By Naveen Athrappully
Rochester, the fourth-largest city in New York state, has declared a state of emergency because of a drastic increase in the number of homicides and other violent crimes, making 2021 one of the deadliest years in recorded history.
“Today, Mayor Warren is declaring a local state of emergency to ensure additional resources are brought to bear with one clear goal: removing violent offenders from our neighborhoods,” reads a joint statement from Rochester Mayor Lovely A. Warren and City Council Vice President Willie J. Lightfoot on Nov. 12.
“These individuals have already committed crimes, are wanted for additional crimes and are most likely to be perpetrating the violence we’re seeing today. This action ensures we are doing all we can to remove these violent criminals from our streets.”
There have been 247 local violent offenders arrested since the beginning of the year, including 134 arrests were for firearms-related offenses. There were 71 reported homicides in 65 incidents, according to the city’s interim police chief, David M. Smith.
Warren has reached out to Gov. Kathy Hochul for assistance in the fight against local violence. Resources at the Rochester Police Department (RPD) and the Person in Crisis team have been reportedly stretched thin, with gun violence showing an increase of 95 percent from a year ago.
The median age of victims is 28, with the youngest victim less than 1 year old, and the oldest at 89, according to 13WHAM.
Assistance to police also is being requested elsewhere. In the Dewey Avenue area, the Monroe County Sheriff’s Office (MCSO) will continue to aid RPD patrols. MCSO, along with New York State Police, are adding resources to the U.S. Marshal’s Fugitive Task Force to arrest known violent offenders. More than 30 individuals are believed to be the main cause of the recent escalation in violence, Smith said.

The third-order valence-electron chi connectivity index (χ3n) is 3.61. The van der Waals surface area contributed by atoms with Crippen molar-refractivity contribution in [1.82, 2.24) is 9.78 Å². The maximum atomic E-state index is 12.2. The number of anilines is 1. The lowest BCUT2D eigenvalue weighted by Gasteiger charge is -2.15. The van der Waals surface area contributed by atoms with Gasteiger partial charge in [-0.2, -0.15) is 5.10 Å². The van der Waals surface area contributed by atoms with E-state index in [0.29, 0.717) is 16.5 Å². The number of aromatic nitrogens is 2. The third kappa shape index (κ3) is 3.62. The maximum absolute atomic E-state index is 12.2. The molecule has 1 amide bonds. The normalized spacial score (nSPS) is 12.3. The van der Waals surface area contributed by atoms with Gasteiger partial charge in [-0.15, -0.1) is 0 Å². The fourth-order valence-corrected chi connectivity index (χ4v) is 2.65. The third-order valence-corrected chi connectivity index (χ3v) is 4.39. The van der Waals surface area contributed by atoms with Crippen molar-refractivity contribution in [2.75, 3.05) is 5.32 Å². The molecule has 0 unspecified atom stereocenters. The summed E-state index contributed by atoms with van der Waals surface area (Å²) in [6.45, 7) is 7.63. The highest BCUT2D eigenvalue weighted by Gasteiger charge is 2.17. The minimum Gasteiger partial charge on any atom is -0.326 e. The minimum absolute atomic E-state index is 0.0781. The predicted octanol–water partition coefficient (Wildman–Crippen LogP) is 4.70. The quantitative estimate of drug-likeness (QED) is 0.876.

“We need everyone’s help to make this city a safer place. We say this time and time again: if you see something, you have to say something,” Smith said, imploring the community to identify offenders and share information with police, according to 13WHAM. “We need to send a message that enough is enough, that we’re not going to tolerate this in our community anymore.”
On Nov. 9, five teens were shot in the city, all in drive-by shootings that occurred within 45 minutes, according to RPD Capt. Frank Umbrino. There is an alarming trend of youth violence developing in the city, he said in a Nov. 10 press conference.
“It mirrors the larger problem we’re having here in the city,” Umbrino said. He added that criminal justice reform is ineffective, with violent offenders being let out of jail on appearance tickets and then going back on the streets to commit more crimes.
“These kids don’t have any consequences. We’re arresting the same people over and over and over again,” Umbrino said. “That’s a problem.”
“It starts with stealing a candy bar. It escalates to stealing cars. These kids are not stealing cars to joyride … these kids are stealing cars … and they’re robbing and they’re shooting people.”
In May, the RPD budget was cut by $4.5 million while retaining all 726 officers.
“I want a police department that is truly focused on keeping our city safe,” Warren said at the time, according to Spectrum Local News. “Not one whose mission is divided by doing work better done by others. That’s why this budget invests our resources differently to RPD so RPD can be focused on reducing crime and violence.”